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Recruitment agency wants me to do a CEST and send them the output??

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    Recruitment agency wants me to do a CEST and send them the output??

    Hi,

    1st time poster .. my agency has asked me to do a CEST and then to send them the outcome.

    My current thoughts are that it's my company and my CEST and my decision, why should I send it to you!!! He seems to think that it's part of my engagement that I produce this for him and the reasons why I think the contract is outside IR35. I'm sure it's because they are going to change it in a few weeks time, but hey ho.

    Has anyone been asked for this before? Does anyone legally know where I would stand if I told him to foxtrot oscar.

    Regards
    David

    #2
    So you'd prefer the agent or the client to do it? Which of the three of you is more likely to come up with an answer you like?
    Down with racism. Long live miscegenation!

    Comment


      #3
      Thanks for the reply, but I think you have mis understood my question ... it's not to do with what which outcome I would prefer.

      Has anyone been asked by their agency to send over a CEST evaluation? Is there a legal requirement to do this?

      As of today, the evaluation in the private sector sits with me and it's up to me to determine whether I am inside or outside and do my taxes appropriately from there.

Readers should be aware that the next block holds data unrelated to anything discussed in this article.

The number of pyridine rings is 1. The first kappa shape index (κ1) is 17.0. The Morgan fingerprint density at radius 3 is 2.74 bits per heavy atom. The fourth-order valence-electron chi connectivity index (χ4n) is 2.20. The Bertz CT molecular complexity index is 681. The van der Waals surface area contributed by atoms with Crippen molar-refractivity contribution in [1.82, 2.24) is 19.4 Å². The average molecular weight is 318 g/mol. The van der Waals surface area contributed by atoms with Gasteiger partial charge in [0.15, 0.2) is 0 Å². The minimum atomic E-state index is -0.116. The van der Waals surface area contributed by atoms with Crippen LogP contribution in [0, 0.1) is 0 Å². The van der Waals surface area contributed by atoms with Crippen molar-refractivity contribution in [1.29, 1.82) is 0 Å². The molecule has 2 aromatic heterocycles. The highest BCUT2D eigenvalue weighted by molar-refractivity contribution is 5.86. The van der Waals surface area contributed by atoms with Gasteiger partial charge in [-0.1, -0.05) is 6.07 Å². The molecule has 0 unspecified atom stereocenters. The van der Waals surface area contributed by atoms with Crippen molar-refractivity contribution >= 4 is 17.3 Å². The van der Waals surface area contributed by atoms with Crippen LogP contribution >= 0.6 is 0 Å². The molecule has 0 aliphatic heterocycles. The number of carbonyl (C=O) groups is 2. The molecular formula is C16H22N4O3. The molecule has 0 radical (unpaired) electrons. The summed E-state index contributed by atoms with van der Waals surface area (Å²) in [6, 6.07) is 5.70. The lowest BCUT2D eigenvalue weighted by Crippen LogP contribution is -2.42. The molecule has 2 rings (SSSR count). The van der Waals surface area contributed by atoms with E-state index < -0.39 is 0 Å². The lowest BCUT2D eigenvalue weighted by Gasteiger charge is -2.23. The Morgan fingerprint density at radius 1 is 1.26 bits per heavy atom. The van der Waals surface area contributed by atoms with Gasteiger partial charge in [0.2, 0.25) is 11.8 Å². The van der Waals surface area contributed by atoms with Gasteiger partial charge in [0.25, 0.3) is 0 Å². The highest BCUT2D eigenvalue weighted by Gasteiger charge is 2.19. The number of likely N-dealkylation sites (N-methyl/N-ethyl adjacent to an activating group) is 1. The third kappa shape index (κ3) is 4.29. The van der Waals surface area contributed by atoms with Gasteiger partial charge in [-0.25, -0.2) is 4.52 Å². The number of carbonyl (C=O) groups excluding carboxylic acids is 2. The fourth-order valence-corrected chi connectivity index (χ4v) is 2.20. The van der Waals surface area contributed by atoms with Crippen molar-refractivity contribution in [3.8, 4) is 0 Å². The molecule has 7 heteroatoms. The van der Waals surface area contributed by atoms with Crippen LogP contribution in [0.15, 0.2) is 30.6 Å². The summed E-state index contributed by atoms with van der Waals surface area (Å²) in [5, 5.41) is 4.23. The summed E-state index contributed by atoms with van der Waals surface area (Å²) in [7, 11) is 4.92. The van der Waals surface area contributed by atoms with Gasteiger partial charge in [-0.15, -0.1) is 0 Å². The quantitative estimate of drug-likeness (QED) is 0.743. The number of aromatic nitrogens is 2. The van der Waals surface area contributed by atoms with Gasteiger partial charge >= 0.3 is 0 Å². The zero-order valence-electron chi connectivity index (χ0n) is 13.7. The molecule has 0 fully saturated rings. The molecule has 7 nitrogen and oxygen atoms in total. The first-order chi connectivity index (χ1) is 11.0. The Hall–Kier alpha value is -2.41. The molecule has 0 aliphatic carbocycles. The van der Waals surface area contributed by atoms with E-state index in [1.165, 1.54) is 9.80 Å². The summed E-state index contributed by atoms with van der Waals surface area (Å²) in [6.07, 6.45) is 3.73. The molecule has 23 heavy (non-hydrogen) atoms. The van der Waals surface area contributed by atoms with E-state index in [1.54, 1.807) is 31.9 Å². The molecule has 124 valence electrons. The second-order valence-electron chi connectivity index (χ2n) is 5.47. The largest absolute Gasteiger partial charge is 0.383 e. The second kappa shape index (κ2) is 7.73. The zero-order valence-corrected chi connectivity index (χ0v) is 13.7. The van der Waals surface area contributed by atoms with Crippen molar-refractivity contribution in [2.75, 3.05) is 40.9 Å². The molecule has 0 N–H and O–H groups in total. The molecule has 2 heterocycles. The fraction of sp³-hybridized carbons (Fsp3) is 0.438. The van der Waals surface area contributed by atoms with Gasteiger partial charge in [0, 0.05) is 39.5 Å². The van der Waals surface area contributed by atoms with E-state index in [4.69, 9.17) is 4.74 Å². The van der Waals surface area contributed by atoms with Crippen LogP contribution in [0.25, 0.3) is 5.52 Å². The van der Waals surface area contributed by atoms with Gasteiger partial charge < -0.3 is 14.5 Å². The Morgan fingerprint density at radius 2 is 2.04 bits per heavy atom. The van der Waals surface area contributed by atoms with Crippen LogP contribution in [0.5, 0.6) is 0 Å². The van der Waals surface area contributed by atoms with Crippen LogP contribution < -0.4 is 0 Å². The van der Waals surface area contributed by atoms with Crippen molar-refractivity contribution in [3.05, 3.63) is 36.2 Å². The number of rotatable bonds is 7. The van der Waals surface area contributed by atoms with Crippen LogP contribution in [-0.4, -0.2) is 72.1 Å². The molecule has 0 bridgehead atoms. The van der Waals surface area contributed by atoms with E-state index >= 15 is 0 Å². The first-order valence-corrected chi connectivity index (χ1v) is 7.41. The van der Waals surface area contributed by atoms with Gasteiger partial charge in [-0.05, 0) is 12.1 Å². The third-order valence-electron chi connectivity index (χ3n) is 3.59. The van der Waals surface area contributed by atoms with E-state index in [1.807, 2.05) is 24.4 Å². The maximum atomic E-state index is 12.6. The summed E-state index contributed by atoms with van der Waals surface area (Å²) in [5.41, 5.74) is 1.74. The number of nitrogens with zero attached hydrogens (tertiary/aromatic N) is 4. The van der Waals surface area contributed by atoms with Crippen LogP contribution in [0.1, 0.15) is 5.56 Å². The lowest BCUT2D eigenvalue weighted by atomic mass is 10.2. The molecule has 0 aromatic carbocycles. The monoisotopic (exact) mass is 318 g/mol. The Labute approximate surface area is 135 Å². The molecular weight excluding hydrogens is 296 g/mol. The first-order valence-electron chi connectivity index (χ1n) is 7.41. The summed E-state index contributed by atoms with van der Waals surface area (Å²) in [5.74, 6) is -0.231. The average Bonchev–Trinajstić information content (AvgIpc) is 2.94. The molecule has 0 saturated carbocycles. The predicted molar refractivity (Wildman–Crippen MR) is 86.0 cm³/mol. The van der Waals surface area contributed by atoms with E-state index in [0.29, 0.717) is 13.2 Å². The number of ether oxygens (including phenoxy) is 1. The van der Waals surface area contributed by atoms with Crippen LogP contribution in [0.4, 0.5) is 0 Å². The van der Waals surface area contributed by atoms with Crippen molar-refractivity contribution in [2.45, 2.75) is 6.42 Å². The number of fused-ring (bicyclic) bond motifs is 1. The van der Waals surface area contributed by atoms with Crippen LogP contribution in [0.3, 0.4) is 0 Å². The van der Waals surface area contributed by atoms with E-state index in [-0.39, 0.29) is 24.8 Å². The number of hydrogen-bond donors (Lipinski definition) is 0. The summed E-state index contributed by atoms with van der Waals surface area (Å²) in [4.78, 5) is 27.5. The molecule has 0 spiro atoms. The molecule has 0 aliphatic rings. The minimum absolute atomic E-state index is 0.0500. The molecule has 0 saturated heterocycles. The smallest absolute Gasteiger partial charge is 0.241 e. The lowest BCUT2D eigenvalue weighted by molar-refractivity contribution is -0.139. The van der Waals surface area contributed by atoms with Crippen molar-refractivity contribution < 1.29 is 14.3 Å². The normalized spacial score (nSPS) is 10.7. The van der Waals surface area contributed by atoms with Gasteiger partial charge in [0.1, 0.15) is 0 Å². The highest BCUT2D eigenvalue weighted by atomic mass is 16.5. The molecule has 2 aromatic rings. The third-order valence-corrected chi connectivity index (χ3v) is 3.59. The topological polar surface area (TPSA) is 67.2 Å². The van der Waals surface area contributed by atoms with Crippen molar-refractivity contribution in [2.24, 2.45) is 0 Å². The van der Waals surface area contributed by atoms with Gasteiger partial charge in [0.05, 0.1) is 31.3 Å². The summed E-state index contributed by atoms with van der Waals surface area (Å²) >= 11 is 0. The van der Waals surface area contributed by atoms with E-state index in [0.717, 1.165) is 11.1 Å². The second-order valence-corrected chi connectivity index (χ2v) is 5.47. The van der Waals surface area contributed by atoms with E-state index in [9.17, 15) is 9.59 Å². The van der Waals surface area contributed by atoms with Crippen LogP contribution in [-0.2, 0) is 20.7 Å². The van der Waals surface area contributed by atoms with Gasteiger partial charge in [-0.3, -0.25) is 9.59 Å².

Therefore in my opinion it has nothing to do with the agency, it's business between myself and HMRC what I decide my current contract is, and am I of sound of thought to tell my agency to foxtrot oscar for any CEST evaluation I make? <--- Is my thinking sound?

      Post 6th April, I don't expect to be doing a CEST as that decision is no longer in my remit, it will be for the client to decide, agreed? Therefore, would I be within my rights to ask how they come up with that assessment or would they tell me to foxtrot oscar?

      Regards
      David

      Comment


        #4
        Sure, you can tell them to feck off, obviously.

        Of course, they may tell you to feck off in return.

        But you're right that, absent some sort of contractual requirement that might cover it (your surprise indicates not), there is certainly no legislated requirement, let alone a requirement to complete a CEST, specifically.

        Up to April 5, YourCo decides. After April 6, the contracting chain above you decides (unless the client is a small co or the supply chain is fully overseas). It's conceivable that, post April 5, the client may want your input to help formulate an SDS, so I would double-check that they're not looking to give you a favourable SDS for April 6 before you tell them to feck off.

        Comment


          #5
          Originally posted by Davenutter View Post
          Thanks for the reply, but I think you have mis understood my question ... it's not to do with what which outcome I would prefer.
          I think you've missed my point.

          April 6th isn't far away. What do you lose by cooperating? Nothing. What do you gain - see jamesbrown's answer.
          Down with racism. Long live miscegenation!

          Comment


            #6